One Semester Down
I’ve recently finished teaching my very first semester of college English. As always seems to be the case, four months have flown by. Cuddled up in my office on this unseasonably cold day, I thought I would share some of my reflections from my inaugural semester.
It was a rocky start. In the first week, it felt like everything that could go wrong, did go wrong. On the first day of classes, I was asked by the department if I wanted another class because a teacher had left without any notice. I accepted. I also needed to alter my syllabus drastically and remember waking up at 4 in the morning to retype and print new copies. If that wasn’t enough, my trusty old laptop completely died 5 minutes before my first class started. Needless to say, I was wondering what I had gotten myself into.
Luckily, my schedule quickly evened out after that first week. I eased into a routine of making Powerpoints, grading quizzes, and answering emails. Because my schedule was so flexible, I often found myself wondering if I should be doing more or less. Am I grading too harshly or too easily? Am I assigned too much work or not enough? Most of these questions don’t get explicitly answered and I learned to rely on my instincts. I learned that whatever I thought was best, probably was what was best.
Teaching was not without its frustrations. It sometimes felt like an uphill battle trying to get students to get off their phones, contribute in class, and turn in their work on time. However, I think my compassion helped me through those difficulties. I was pleased when my students felt comfortable enough to communicate with me about what was happening in their lives and how I could work with them to meet the class requirements.
Because I follow lots of educators on Twitter, I remember stumbling upon a particularly apt sentiment about choosing between being enforcing and not enforcing requirements. Students often come to you with many excuses about late assignments. I remember this Twitter user (sorry, I don’t remember who) saying that they choose to believe students, and if a student has taken advantage of their kindness, they would much rather have that than have another student in need be treated unfairly.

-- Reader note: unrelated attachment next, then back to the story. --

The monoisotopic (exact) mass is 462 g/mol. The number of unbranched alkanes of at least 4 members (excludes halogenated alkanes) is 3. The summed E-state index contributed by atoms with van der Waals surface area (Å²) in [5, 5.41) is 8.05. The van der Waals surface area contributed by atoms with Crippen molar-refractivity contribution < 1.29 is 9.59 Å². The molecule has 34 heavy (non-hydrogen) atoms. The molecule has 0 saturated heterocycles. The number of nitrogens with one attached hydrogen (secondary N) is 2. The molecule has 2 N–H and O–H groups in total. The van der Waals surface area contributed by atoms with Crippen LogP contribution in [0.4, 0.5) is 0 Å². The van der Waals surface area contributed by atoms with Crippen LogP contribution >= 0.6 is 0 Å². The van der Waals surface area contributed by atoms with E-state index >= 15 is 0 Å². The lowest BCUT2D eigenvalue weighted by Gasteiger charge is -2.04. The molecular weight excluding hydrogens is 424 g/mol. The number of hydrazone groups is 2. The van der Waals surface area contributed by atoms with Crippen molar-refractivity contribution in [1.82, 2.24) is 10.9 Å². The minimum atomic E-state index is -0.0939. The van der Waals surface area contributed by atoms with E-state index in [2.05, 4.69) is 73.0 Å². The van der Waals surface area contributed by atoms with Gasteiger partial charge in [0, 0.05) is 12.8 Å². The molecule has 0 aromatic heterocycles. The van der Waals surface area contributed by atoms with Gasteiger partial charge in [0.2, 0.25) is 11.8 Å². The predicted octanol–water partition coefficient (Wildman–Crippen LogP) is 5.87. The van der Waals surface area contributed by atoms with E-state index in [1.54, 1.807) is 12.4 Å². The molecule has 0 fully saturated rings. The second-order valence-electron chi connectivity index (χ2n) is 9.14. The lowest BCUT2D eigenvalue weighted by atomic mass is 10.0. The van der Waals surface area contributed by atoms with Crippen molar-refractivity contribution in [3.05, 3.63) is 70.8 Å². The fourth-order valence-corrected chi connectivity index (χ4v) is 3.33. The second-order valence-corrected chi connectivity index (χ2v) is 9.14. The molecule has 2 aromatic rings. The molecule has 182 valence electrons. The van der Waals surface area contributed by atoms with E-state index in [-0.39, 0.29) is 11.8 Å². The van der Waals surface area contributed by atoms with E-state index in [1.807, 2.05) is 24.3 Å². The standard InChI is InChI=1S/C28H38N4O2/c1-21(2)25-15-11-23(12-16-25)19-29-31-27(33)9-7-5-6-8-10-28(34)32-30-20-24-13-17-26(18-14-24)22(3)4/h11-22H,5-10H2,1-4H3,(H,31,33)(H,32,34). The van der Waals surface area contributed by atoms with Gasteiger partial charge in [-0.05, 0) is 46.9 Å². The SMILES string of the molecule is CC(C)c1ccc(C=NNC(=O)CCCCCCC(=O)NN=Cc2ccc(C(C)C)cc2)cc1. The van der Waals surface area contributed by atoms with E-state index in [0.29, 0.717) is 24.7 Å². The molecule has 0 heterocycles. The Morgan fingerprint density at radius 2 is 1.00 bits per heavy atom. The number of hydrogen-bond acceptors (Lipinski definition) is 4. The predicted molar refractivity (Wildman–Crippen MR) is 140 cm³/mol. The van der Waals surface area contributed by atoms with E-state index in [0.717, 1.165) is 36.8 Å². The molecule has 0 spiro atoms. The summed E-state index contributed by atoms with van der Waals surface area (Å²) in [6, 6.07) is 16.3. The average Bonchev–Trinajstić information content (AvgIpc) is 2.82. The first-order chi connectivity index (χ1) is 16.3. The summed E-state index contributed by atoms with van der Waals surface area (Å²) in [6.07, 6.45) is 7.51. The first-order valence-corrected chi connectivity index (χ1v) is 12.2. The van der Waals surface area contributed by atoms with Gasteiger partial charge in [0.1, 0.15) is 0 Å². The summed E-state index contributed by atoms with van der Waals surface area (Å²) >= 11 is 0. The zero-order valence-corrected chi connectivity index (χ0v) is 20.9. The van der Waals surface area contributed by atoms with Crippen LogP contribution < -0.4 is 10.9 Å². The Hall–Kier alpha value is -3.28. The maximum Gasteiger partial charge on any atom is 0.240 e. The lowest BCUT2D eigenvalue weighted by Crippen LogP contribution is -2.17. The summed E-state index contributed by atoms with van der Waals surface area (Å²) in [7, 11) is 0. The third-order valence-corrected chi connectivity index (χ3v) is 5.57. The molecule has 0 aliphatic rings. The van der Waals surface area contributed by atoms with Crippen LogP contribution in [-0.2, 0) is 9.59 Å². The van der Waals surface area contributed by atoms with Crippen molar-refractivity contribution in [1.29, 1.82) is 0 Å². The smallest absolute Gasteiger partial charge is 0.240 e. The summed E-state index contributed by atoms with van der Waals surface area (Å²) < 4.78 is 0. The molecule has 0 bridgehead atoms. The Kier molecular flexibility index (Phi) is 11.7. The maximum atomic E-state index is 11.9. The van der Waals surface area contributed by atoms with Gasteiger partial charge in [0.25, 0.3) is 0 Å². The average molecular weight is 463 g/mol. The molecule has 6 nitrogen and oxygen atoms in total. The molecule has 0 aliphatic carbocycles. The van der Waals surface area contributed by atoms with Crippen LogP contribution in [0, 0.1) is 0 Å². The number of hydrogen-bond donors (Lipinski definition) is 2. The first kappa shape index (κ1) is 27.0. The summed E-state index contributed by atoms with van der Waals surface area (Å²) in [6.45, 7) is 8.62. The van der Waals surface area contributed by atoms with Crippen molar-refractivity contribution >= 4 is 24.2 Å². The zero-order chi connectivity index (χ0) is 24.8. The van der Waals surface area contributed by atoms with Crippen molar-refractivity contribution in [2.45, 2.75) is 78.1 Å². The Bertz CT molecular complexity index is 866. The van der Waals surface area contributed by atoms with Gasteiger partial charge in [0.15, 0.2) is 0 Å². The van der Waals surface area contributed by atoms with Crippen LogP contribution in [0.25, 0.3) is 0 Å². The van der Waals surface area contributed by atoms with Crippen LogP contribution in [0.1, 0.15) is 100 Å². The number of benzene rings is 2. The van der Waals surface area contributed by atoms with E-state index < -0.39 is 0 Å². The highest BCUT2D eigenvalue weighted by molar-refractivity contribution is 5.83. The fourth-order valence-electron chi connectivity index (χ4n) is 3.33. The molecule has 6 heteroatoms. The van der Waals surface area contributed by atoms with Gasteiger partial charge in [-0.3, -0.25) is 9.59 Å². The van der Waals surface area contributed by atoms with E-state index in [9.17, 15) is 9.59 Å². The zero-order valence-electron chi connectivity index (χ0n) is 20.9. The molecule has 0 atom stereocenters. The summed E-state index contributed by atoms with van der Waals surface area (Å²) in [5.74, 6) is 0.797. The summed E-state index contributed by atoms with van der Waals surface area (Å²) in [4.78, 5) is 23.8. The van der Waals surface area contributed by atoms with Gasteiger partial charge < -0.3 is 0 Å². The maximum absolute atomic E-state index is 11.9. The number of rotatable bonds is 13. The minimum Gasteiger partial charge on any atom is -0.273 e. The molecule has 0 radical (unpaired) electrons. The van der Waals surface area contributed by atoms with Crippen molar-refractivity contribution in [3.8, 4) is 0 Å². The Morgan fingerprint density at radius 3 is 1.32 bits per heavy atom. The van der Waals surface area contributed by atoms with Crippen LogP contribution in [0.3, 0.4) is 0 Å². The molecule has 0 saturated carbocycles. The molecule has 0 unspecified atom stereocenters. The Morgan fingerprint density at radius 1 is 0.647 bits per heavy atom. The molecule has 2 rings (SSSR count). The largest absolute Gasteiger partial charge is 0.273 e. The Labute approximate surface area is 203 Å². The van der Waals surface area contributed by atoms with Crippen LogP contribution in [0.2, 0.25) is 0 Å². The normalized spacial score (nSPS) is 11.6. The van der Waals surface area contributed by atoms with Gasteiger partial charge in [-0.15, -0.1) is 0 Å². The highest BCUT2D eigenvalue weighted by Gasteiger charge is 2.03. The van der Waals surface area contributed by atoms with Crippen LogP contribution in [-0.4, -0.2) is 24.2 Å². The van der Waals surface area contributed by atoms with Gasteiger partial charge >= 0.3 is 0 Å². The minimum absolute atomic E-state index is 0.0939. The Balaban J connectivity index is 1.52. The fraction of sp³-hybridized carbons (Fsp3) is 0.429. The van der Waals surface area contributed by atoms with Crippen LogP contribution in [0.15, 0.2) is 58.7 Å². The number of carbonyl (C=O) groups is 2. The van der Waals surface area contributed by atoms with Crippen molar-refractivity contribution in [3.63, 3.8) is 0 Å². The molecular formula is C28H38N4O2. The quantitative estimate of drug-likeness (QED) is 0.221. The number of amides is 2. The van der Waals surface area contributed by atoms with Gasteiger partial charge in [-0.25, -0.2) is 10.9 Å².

All in all, I think I’ve done a reasonably good job. I worked really hard to grade as fairly as possible. I came up with different activities that engaged students beyond just listening to a lecture. I felt that I got to know my students through their comments in class and by reading their journals. Some very kind students approached me after our final class and thanked me and complimented my teaching. I wasn’t prepared for how emotional that would make me feel. I bumped into a senior colleague shortly after who said something along the lines of “That’s the gratifying part, when you think that your work goes unnoticed but then someone notices.”
Of course, I think there are many things I can improve on. I can keep developing new and creative ways to learn the concepts, and although I feel like I’m constantly fighting with technology, hopefully that will include things like videos and other mediums. I believe that I can do more to connect with students that are falling behind. I can add in more challenges and new ideas for my students to learn about.
It appears that I will be teaching at WSU again this fall and I am already excited to implement the feedback I’ve received. Before I can end this post, I have to thank my good friend Victoria Stewart for being my guiding light through this entire semester. She has graciously answered all of my questions, accompanied me on many coffee runs, and willingly listened to all my concerns and frustrations. Victoria, I cannot thank you enough. The sixth floor won’t be the same without you.
To my students, if you’re reading this, good luck! Keep an eye out for those passive verbs.